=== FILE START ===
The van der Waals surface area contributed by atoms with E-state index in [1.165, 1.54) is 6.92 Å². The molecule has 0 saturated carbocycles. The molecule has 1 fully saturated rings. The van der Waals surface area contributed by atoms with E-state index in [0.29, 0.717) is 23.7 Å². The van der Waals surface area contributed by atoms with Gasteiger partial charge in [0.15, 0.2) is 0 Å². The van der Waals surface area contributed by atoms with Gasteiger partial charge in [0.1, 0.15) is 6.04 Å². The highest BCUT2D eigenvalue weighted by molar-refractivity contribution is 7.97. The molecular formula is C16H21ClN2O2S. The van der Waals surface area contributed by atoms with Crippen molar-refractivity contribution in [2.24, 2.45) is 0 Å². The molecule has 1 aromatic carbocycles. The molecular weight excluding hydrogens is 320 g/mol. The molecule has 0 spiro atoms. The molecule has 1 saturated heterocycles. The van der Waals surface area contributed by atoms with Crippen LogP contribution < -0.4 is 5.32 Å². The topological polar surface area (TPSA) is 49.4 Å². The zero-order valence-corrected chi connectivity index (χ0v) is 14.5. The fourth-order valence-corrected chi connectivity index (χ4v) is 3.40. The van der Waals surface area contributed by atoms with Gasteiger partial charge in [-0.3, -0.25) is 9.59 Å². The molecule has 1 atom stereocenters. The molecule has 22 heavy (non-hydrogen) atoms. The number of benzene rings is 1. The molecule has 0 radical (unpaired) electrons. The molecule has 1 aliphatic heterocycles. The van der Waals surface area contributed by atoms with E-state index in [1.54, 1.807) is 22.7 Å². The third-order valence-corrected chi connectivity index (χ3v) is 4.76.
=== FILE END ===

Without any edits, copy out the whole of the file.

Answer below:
The van der Waals surface area contributed by atoms with E-state index in [1.165, 1.54) is 6.92 Å². The molecule has 0 saturated carbocycles. The molecule has 1 fully saturated rings. The van der Waals surface area contributed by atoms with E-state index in [0.29, 0.717) is 23.7 Å². The van der Waals surface area contributed by atoms with Gasteiger partial charge in [0.15, 0.2) is 0 Å². The van der Waals surface area contributed by atoms with Gasteiger partial charge in [0.1, 0.15) is 6.04 Å². The highest BCUT2D eigenvalue weighted by molar-refractivity contribution is 7.97. The molecular formula is C16H21ClN2O2S. The van der Waals surface area contributed by atoms with Crippen molar-refractivity contribution in [2.24, 2.45) is 0 Å². The molecule has 1 aromatic carbocycles. The molecular weight excluding hydrogens is 320 g/mol. The molecule has 0 spiro atoms. The molecule has 1 saturated heterocycles. The van der Waals surface area contributed by atoms with Crippen LogP contribution < -0.4 is 5.32 Å². The topological polar surface area (TPSA) is 49.4 Å². The zero-order valence-corrected chi connectivity index (χ0v) is 14.5. The fourth-order valence-corrected chi connectivity index (χ4v) is 3.40. The van der Waals surface area contributed by atoms with Gasteiger partial charge in [-0.3, -0.25) is 9.59 Å². The molecule has 1 atom stereocenters. The molecule has 22 heavy (non-hydrogen) atoms. The number of benzene rings is 1. The molecule has 0 radical (unpaired) electrons. The molecule has 1 aliphatic heterocycles. The van der Waals surface area contributed by atoms with E-state index in [1.54, 1.807) is 22.7 Å². The third-order valence-corrected chi connectivity index (χ3v) is 4.76.